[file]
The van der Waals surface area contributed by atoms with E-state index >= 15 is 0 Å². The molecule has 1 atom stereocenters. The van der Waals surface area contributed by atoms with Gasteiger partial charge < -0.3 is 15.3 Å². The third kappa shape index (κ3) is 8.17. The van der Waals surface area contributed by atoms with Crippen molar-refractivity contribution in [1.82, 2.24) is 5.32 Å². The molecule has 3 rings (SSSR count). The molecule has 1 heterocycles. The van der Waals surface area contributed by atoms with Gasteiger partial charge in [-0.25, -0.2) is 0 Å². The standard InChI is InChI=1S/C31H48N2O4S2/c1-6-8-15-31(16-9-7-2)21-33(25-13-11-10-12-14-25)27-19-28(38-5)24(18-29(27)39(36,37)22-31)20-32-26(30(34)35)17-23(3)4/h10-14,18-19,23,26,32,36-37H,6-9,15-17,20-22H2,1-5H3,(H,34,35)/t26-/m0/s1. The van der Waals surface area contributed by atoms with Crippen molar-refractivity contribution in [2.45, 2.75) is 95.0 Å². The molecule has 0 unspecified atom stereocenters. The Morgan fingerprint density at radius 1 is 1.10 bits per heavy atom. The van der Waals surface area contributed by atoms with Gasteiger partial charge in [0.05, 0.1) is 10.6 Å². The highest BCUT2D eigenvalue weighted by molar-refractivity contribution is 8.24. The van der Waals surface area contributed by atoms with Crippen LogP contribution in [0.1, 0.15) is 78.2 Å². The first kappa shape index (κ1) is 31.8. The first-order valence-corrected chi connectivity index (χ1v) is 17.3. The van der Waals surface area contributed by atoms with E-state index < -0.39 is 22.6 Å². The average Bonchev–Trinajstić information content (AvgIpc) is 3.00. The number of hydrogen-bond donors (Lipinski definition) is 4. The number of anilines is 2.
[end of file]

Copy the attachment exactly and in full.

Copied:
The van der Waals surface area contributed by atoms with E-state index >= 15 is 0 Å². The molecule has 1 atom stereocenters. The van der Waals surface area contributed by atoms with Gasteiger partial charge < -0.3 is 15.3 Å². The third kappa shape index (κ3) is 8.17. The van der Waals surface area contributed by atoms with Crippen molar-refractivity contribution in [1.82, 2.24) is 5.32 Å². The molecule has 3 rings (SSSR count). The molecule has 1 heterocycles. The van der Waals surface area contributed by atoms with Gasteiger partial charge in [-0.25, -0.2) is 0 Å². The standard InChI is InChI=1S/C31H48N2O4S2/c1-6-8-15-31(16-9-7-2)21-33(25-13-11-10-12-14-25)27-19-28(38-5)24(18-29(27)39(36,37)22-31)20-32-26(30(34)35)17-23(3)4/h10-14,18-19,23,26,32,36-37H,6-9,15-17,20-22H2,1-5H3,(H,34,35)/t26-/m0/s1. The van der Waals surface area contributed by atoms with Crippen molar-refractivity contribution in [2.45, 2.75) is 95.0 Å². The molecule has 0 unspecified atom stereocenters. The Morgan fingerprint density at radius 1 is 1.10 bits per heavy atom. The van der Waals surface area contributed by atoms with Gasteiger partial charge in [0.05, 0.1) is 10.6 Å². The highest BCUT2D eigenvalue weighted by molar-refractivity contribution is 8.24. The van der Waals surface area contributed by atoms with Crippen LogP contribution in [0.1, 0.15) is 78.2 Å². The first kappa shape index (κ1) is 31.8. The first-order valence-corrected chi connectivity index (χ1v) is 17.3. The van der Waals surface area contributed by atoms with E-state index < -0.39 is 22.6 Å². The average Bonchev–Trinajstić information content (AvgIpc) is 3.00. The number of hydrogen-bond donors (Lipinski definition) is 4. The number of anilines is 2.